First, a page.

German Politics, US Politics


Have you ever watched Ally McBeal? When Ally could not convince the jury of the case she was presenting she asked Richard Fish for a quick Fishism or told John Cage to squeak and distract the judge or undermine the trustworthiness of a main witness. Apparently, we have arrived at point of the discussion where commenting on global political developments is being turned into an American Court Room – with the Washington Post’s readership as jury.

These day’s Ally is Michael Kelly, who has published a regrettable attempt to discredit German foreign minister Joschka Fischer because of his political biography. Even though most of the things he writes are actually true, Mr Kelly is clearly guilty of forgetting to mention most of what Mr Fischer has said or done after 1968. Sometimes omitting important facts is pretty close to lying.

Joschka Fischer was a member of a violent extra-parliamentary opposition group during the ’68 period. He has always said so. He has always explained – when asked – that he very much regrets his violent past. Moreover, just like Daniel Cohn-Bendit, and many others – he has become a respected and balanced politician. The streets of ’68 may have been an unuasual school, but they were indeed the breeding ground for some very talented political autodidacts. Times change. People can change. Joschka Fischer certainly has.

He has come a long way from being a violent pacifist to a statesman delivering his party’s parliamentary votes in Novermber 2001, when Schroeder put his government at risk by coupling a vote of confidence with the question of deploying troops for operation “Enduring Freedom” – I mention this just in case anyone would like to start another “gratefulness” discussion.

The fact that he has embarrassed Donald Rumsfeld by telling a world audience in English last Saturday that he is not convinced by the simplistic WMD based case for invading Iraq which the American government is consistently feeding its population should be taken seriously by those making this case. Cornering him is not wise. He’s the one who votes for Germany in the security council. And should he lift his arm – he’s the one who could single handedly split the ruling German coalition, his party and create a seismic shift in German politics reminiscent of the 1982 vote on the Pershing rearmament, when the FDP suddenly changed sides. This time, it’s not going to be the party. But it could be Joschka Fischer – indeed Germany’s Mr. Tough Guy – should he deem it necessary. I don’t think he will. And you know why – not because of German or party politics. But because he’s not convinced.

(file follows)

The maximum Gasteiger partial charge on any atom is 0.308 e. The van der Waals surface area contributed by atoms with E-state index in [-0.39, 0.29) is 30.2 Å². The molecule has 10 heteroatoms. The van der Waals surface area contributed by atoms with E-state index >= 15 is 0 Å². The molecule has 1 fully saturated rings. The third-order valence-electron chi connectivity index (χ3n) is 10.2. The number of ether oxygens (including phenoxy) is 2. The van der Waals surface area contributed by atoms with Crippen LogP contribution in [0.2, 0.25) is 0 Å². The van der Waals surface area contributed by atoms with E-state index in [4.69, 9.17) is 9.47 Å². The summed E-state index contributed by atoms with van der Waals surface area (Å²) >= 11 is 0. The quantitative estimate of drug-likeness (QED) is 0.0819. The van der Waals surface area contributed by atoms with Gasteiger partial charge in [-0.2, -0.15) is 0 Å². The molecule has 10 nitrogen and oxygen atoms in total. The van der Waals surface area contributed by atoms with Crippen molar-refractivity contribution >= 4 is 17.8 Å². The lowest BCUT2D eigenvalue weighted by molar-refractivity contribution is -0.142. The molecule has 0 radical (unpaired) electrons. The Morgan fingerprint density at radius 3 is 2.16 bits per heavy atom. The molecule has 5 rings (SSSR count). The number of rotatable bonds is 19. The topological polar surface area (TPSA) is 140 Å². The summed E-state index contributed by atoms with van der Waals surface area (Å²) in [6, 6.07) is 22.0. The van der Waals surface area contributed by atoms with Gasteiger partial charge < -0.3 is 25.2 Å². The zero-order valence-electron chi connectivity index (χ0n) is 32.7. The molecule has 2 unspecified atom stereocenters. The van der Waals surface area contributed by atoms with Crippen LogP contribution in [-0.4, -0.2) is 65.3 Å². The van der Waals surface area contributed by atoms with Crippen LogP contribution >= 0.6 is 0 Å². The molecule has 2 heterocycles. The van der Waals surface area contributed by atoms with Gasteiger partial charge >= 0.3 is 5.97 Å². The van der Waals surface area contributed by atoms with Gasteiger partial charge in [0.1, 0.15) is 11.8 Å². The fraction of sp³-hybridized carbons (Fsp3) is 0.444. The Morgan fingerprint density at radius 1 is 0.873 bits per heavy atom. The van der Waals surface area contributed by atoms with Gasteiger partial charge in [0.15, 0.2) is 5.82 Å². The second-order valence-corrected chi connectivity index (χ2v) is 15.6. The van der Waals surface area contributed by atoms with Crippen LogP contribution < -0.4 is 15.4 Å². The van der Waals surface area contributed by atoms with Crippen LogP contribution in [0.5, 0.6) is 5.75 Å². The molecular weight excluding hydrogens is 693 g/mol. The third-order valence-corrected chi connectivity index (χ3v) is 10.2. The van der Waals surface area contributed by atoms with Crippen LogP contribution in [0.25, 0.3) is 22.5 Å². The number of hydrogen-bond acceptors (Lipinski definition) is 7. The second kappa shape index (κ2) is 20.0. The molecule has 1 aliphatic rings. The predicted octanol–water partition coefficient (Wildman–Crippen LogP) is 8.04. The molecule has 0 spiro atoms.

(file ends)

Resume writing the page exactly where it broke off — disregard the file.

Before go on to read Mr Kelly’s commentary, I would like you to check the following excerpt taken from an interview conducted by CNN with George W Bush during the 1999 primaries. If you think that it is all there is to be said about President Bush (whatever your personal opinion of him is) then you might as well believe that Mr Kelly said all there is to be said about Joschka Fischer.

COOPER: […] Is there any lapse in judgment in your personal life that would make you think twice about running for president?

BUSH: No. I mean I have said many times that there’s nothing in my background that would disqualify me for being governor of Texas much less president.

COOPER: What about alcohol?

BUSH: Probably no more so than others that you know. But I quit drinking. I quit drinking for a couple of reasons. One I was drinking too much at times. But remember during this period of life I was a Sunday school teacher. I was a little league coach. I was a husband. I was a dad, but alcohol began to compete with my energies.

COOPER: Have you ever used drugs? Marijuana, cocaine?

BUSH: I’m not going talk about what I did as a child. What I’m going to talk about and I’m going to say this consistently: It is irrelevant what I did 20 to 30 years ago. What’s relevant is that I have learned from any mistakes that I made. I do not want to send signals to anybody that what Governor Bush did 30 years ago is cool to try.